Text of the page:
Larry King died this week. He was often called the “world’s greatest interviewer.” People watched and listened as he met all the great newsmakers of the age and revealed them.
Here’s what Larry King said about his effectiveness. “I never learned anything while I was talking.”
Powerful, simple advice.
I had a teacher, E. E. Jennings, pour it out this way:
L/T = Listen/Talk – Jennings said listeners gathered information. To listen was to offer your cup to others and to let them fill it up with ideas, thoughts, and facts you did not know. Add them to your knowledge base and you become more effective.
Q/A = Questions/Answers – Communication is a two-way street. One has to contribute to get the information flowing. The conversation is richer, most fruitful when it is seeded with questions. If your objective is to learn when you speak, you will try to ask more questions rather than supply answers.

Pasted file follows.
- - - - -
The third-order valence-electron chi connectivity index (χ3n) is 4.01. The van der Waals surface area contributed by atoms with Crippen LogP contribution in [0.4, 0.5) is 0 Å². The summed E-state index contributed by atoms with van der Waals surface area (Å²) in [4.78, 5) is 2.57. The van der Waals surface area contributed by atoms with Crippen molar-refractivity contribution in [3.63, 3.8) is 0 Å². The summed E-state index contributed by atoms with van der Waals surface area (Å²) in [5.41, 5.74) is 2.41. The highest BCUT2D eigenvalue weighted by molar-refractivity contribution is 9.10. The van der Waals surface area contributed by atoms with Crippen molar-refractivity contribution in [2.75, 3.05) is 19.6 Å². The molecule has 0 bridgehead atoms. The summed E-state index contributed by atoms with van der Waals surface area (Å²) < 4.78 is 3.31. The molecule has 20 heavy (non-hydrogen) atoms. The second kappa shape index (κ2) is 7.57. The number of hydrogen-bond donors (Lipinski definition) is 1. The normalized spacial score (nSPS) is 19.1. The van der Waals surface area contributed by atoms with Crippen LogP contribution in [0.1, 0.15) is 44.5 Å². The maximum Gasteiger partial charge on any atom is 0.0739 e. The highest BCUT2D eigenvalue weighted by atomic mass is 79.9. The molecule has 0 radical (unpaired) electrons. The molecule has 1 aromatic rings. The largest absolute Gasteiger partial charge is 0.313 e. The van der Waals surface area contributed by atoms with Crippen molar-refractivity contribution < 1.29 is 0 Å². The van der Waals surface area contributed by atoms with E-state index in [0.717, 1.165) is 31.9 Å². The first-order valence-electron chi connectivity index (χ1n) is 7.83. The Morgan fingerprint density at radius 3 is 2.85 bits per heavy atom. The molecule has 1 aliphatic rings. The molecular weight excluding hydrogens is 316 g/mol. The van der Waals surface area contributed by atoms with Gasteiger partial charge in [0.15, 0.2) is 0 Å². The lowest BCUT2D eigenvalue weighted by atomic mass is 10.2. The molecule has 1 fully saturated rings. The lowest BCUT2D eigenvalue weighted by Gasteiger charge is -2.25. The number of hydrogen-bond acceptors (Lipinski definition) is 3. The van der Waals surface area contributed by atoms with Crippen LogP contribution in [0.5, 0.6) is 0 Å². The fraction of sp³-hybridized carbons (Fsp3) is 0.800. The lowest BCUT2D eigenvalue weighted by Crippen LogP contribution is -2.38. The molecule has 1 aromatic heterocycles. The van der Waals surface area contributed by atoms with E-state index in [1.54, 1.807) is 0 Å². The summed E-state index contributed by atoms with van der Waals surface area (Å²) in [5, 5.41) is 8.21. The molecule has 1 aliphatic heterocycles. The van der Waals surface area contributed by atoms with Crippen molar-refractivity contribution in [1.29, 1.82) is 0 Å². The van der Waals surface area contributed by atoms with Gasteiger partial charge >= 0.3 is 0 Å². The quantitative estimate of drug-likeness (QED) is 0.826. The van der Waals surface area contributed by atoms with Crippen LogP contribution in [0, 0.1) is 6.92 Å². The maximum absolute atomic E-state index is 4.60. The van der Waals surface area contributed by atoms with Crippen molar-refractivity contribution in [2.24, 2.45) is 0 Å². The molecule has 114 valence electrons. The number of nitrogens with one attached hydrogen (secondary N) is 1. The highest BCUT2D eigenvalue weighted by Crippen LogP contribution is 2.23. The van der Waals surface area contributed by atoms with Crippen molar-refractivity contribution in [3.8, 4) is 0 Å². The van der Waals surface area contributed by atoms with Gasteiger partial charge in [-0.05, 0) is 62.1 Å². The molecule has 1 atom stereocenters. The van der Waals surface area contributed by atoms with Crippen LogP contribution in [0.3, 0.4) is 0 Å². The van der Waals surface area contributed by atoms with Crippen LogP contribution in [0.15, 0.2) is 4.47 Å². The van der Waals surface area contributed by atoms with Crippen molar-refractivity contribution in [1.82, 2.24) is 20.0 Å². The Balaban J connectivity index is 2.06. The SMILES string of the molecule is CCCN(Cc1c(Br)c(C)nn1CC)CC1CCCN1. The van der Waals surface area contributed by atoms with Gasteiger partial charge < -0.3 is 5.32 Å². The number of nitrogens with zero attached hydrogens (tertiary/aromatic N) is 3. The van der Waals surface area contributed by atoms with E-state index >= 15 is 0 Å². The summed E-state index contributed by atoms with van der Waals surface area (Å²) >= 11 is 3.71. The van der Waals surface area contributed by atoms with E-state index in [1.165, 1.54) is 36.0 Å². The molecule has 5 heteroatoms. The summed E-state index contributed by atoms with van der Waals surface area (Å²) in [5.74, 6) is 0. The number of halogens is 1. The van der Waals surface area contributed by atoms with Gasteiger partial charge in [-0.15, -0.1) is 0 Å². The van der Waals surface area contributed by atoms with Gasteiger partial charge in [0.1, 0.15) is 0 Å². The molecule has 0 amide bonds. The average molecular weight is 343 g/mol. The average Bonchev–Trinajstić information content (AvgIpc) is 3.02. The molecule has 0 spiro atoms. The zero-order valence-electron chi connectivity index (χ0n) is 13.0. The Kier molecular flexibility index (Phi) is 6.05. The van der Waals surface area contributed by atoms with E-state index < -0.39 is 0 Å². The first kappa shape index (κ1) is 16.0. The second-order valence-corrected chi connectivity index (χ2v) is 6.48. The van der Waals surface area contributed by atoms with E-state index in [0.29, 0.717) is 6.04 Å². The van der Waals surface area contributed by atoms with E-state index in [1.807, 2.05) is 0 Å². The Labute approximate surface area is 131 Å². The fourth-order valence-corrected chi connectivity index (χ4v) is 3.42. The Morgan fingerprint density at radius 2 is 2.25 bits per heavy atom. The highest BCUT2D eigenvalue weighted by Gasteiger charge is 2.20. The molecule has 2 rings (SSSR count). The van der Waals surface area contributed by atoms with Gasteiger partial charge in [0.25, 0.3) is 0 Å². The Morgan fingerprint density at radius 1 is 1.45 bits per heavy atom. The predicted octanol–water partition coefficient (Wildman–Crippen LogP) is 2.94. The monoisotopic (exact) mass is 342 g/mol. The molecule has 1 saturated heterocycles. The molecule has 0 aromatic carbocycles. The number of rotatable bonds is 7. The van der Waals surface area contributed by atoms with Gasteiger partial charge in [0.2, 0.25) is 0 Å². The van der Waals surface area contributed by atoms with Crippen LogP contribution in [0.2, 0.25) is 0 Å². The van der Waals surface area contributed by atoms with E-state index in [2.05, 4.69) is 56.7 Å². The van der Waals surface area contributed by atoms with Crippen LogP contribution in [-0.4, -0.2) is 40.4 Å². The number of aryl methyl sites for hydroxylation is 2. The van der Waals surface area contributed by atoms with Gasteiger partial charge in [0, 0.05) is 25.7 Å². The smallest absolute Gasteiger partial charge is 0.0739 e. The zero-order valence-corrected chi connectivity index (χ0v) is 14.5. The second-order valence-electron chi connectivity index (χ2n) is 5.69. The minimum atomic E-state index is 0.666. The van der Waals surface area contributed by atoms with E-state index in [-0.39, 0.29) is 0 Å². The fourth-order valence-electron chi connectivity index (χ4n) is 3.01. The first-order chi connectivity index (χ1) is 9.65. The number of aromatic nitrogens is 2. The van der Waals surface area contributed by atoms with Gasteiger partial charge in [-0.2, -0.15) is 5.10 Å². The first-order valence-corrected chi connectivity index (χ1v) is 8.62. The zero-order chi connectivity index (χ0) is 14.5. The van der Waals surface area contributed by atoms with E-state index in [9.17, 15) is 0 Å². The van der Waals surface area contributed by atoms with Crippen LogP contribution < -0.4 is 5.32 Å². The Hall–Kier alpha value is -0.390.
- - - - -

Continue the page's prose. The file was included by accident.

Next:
M/W = Meanings/Words – Jennings said no communication is simply the words. His advice here reminds the communicator to be engaged. To sense the emotion behind what is being said. To notice what isn’t being said. To determine to read between the lines. Expect there is always more information being shared than what is said.
I kept a card on my study desk with those initials on them until they became a habit. I like to talk, and I like to give answers. But it’s better when I listen, question, and observe.